roots birth themselves and I have to let go of my need
for this poem to be good. Ecstatic in the pungent afternoon, we do our duty,
culling bad grain, bad thoughts haptic with sacred songs of delight

Ananya Kanai Shah was born in Boston and raised in Ahmedabad, India. Her essays have appeared on the Ploughshares blog. She was a 2019 Kundiman Mentorship Lab Fellow, and has read original poetry in New York and Washington, D.C. She lives in New York, where she works for a marketing firm. 

‘Raw Deal’ by C. Christine Fair | Translation of Balwant Gargi’s “Kaani Vand” | Issue 36 (Nov, 2020)

Balwant Gargi’s original short story – ‘Kaani Vand’ was written in Punjabi.

Rulia arranged his sons’ weddings for the same day.  The brides-to-be were sisters. The older son would marry the older sister and the younger son would marry the younger one. 

Both families were happy with this relationship. It would save money and strengthen relations four-fold. The brothers would become brothers-in-law and the sisters would become sisters-in-law. Moreover, the wife of the older brother would be both bhabi–the wife of a brother—and saali, a wife’s sister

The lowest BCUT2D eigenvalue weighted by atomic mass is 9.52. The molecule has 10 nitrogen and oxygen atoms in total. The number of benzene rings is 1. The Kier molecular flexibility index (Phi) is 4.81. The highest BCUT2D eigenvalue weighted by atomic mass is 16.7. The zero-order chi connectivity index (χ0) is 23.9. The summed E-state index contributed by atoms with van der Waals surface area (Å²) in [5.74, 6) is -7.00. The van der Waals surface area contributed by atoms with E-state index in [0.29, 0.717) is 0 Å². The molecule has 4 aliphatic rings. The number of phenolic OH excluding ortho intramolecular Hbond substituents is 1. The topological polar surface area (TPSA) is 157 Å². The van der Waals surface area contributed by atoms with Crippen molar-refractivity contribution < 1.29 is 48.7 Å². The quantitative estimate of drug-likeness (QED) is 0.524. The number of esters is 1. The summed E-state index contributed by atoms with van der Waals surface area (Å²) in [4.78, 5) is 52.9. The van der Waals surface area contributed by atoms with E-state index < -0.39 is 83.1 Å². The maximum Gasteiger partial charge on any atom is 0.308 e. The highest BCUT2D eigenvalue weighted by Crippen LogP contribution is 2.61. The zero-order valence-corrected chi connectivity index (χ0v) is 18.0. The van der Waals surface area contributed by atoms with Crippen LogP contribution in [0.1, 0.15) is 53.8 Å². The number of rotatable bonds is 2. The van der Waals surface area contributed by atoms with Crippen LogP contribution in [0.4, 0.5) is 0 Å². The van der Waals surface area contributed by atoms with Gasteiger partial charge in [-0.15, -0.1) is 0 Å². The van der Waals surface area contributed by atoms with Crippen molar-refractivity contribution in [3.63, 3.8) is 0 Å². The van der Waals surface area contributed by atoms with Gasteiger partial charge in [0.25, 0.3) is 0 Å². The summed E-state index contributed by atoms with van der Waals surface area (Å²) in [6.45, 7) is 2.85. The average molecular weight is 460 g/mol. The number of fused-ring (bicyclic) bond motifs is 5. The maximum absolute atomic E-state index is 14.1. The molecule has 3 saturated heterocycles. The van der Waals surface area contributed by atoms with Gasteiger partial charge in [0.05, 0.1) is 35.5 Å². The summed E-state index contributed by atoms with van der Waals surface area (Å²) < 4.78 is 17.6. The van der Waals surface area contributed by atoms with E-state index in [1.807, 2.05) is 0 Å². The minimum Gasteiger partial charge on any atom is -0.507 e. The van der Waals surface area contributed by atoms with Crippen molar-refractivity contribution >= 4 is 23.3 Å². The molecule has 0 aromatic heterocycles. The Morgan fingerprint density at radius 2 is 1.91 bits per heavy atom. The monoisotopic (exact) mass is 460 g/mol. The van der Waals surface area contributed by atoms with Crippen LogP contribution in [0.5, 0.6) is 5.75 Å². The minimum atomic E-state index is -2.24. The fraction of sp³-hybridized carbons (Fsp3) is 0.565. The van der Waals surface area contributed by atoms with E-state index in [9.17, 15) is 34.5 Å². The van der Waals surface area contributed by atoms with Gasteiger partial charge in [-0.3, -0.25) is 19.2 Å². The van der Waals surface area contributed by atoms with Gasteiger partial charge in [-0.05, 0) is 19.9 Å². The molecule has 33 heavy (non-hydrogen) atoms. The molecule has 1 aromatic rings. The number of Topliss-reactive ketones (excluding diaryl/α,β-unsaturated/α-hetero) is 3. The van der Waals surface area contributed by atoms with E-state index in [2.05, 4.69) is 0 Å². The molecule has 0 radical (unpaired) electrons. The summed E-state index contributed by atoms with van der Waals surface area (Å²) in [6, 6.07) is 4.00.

The older son, Balauri, was simple while his younger brother, Kishauri, was cunning. Only two years separated them: one was 19 and the other 21. However, it appeared as if Kishauri was the elder because everyone did as he ordered.

In the family’s wholesale store, Balauri would clean and weigh the grains while Kishauri collected the customers’ money.   Balauri was tall and lanky, with an unsightly cyst on his left eye, but was very conscientious. Kishauri was very handsome with sharp features, clever in conversation, but was irascible and angered easily.

Kishauri was habituated to his place of privilege, but when it came to their wedding preparations, in every respect the older brother, Balauri, was put first.  Balauri mounted the bridal mare first. The wives of his kinfolk applied kohl to his eyes first. The priest congratulated him first on his nuptials. As the younger brother, Kishauri was forced to countenance the fact that Balauri would be first to undergo the various wedding rituals. 

When the brothers’ marriage procession reached the village Bhuccho Mandi to pick up the brides, there was a single wedding band and one golden umbrella to celebrate their arrival. They would spend the next three days enjoying the hospitality of the brides’ family together.